Johnson insists his constituents have benefited from $250 million in federal aid since he took office in 2007. He said he faced a much tougher Democratic primary fight in 2010, when he was challenged by two senior DeKalb County officials. Johnson trounced them both by winning 55 percent of the vote.

"I believe my opponent is suffering from a misplaced sense of vanity," Johnson said.

No Republicans are running in the heavily Democratic district anchored in DeKalb County, meaning the winner of Johnson and Brown's primary will go to Washington.

Brown raised $277,912 compared with the congressman's $414,999. As of April 30, Brown had more money in the bank — $89,849 to Johnson's $53,345 — to spend on the campaign's final weeks.

President Barack Obama has endorsed Johnson. Brown said that as a sheriff seeking re-election in 2008 and 2012, "I got more votes in DeKalb County than Barack Obama did." Brown ran unopposed both times.
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1ST, 10TH and 11TH CONGRESSIONAL DISTRICTS

Three of Georgia's Republican congressmen gave up safe re-election campaigns to run for the U.S. Senate seat of retiring GOP Sen. Saxby Chambliss. There's no shortage of Republican candidates hoping to fill those open House seats.

A total of 19 GOP contenders are running to replace Reps. Jack Kingston of Savannah, Paul Broun of Athens and Phil Gingrey of Marietta. Only four Democrats signed up for the primaries, which isn't surprising. Each of the vacant House districts was drawn to give Republicans a formidable edge.

In the GOP primary for Kingston's 1st District seat in southeast Georgia, three candidates have raised more than $600,000 apiece — state Sen. Buddy Carter of Pooler, former Newt Gingrich aide John McCallum of St. Simons Island and physician Bob Johnson of Savannah. Rounding out the six-way Republican race are state Rep. Jeff Chapman of Brunswick, former federal agriculture official Darwin Carter of Alma and Blackshear physician Earl Martin.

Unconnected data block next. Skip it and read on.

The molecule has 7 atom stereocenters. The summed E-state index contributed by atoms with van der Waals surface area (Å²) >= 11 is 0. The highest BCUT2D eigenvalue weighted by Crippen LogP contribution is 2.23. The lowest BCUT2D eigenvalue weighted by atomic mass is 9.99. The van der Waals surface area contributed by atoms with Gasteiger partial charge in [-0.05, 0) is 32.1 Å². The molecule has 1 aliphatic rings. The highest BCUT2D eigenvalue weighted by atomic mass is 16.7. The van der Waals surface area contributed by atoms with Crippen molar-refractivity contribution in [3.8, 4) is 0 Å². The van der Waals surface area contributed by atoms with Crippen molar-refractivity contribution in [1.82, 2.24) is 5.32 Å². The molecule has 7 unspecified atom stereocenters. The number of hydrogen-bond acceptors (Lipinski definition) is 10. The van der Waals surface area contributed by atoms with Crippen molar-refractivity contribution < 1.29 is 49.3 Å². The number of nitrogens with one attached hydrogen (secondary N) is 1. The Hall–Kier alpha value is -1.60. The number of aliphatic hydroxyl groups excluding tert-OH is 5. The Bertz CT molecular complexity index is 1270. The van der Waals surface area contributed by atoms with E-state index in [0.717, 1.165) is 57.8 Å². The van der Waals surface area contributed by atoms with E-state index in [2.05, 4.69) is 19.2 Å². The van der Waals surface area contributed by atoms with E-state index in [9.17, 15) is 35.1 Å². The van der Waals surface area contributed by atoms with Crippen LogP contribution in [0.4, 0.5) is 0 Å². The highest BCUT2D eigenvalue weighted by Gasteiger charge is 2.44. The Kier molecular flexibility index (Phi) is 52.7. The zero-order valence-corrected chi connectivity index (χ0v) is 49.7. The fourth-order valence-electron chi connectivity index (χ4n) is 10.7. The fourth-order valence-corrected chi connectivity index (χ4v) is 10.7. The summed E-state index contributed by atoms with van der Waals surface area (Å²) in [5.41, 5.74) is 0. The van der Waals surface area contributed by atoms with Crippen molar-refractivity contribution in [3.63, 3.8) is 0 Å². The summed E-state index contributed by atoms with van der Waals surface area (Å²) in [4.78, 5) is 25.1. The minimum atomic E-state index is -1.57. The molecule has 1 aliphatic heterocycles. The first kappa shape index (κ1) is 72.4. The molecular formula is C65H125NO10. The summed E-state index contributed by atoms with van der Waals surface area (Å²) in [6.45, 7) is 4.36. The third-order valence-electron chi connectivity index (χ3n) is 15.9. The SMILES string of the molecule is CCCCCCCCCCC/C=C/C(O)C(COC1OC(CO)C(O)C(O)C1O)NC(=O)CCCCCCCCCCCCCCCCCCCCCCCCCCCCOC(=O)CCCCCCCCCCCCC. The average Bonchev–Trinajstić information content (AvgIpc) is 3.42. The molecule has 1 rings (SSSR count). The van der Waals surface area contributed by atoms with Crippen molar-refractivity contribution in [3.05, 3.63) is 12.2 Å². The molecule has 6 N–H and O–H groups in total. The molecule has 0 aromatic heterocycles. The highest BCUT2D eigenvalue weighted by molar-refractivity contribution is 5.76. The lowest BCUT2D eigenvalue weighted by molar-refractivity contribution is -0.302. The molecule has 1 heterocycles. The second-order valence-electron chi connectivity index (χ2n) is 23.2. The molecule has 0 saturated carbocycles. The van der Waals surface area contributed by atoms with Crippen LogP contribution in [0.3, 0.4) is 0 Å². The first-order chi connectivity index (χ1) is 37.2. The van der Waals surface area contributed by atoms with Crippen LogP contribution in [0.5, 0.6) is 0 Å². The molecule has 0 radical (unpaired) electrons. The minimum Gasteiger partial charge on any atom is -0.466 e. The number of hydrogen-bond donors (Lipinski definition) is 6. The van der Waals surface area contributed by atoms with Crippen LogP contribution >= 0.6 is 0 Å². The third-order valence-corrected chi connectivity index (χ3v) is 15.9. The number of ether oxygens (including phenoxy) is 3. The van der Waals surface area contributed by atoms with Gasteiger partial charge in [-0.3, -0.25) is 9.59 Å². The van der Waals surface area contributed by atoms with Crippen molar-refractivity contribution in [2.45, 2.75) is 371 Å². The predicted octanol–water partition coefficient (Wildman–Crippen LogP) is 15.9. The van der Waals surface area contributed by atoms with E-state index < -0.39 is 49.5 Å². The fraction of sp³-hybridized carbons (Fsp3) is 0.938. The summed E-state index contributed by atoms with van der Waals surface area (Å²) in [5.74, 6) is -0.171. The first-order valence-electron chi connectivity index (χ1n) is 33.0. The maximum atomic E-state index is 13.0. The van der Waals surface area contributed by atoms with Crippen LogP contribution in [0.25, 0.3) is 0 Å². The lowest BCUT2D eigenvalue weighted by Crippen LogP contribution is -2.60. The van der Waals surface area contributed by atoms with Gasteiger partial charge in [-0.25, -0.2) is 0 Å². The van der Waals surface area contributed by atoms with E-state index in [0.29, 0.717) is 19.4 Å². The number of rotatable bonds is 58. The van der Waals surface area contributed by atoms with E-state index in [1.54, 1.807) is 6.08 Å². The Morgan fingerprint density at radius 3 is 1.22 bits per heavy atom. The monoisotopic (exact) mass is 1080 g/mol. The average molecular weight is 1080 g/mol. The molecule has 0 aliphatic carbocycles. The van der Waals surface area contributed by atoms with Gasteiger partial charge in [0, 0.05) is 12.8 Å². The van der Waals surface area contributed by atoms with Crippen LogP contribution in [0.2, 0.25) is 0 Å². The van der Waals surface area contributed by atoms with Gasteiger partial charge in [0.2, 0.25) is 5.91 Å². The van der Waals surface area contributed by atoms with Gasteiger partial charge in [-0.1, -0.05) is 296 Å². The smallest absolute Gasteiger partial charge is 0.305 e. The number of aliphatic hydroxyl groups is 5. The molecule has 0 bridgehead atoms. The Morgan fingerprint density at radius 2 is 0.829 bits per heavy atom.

Three Democrats are also running in Kingston's old district — real estate agent Amy Tavio of Richmond Hill, UPS supervisor Brian Reece of Savannah and former Savannah police officer Marc Smith.

Republican voters in Broun's 10th District seat in northeast Georgia have seven Republican candidates to choose from.

Pastor and conservative radio host Jody Hice of Monroe has pitched himself as an ideological successor to Broun. Trucking company owner Mike Collins of Jackson is the son of former U.S. Rep. Mac Collins. Donna Sheldon of Dacula is a former state legislator.

The GOP field also includes former Army officer Stephen Simpson of Milledgeville, Athens attorney Garry Gerrard, Marine Corps reservist Mitchell Swan of Athens and retired businessman Brian Slowinski of White Plains. The Republican nominee will face Democrat Ken Dious of Athens this fall.

Gingrey's exit sparked a six-way Republican primary for the 11th District northwest of Atlanta. Former GOP Rep. Bob Barr of Smyrna, known for his leading role in the impeachment of President Bill Clinton, is seeking a Washington comeback. Two Republican state lawmakers — Rep. Ed Lindsey of Atlanta and Sen. Barry Loudermilk of Cassville — want promotions to Congress. Tricia Pridemore of Marietta is a longtime Republican activist. Kennesaw businessman Allan Levene and retired Army officer Larry Mrozinski of Woodstock are also running. No Democrats are seeking the seat.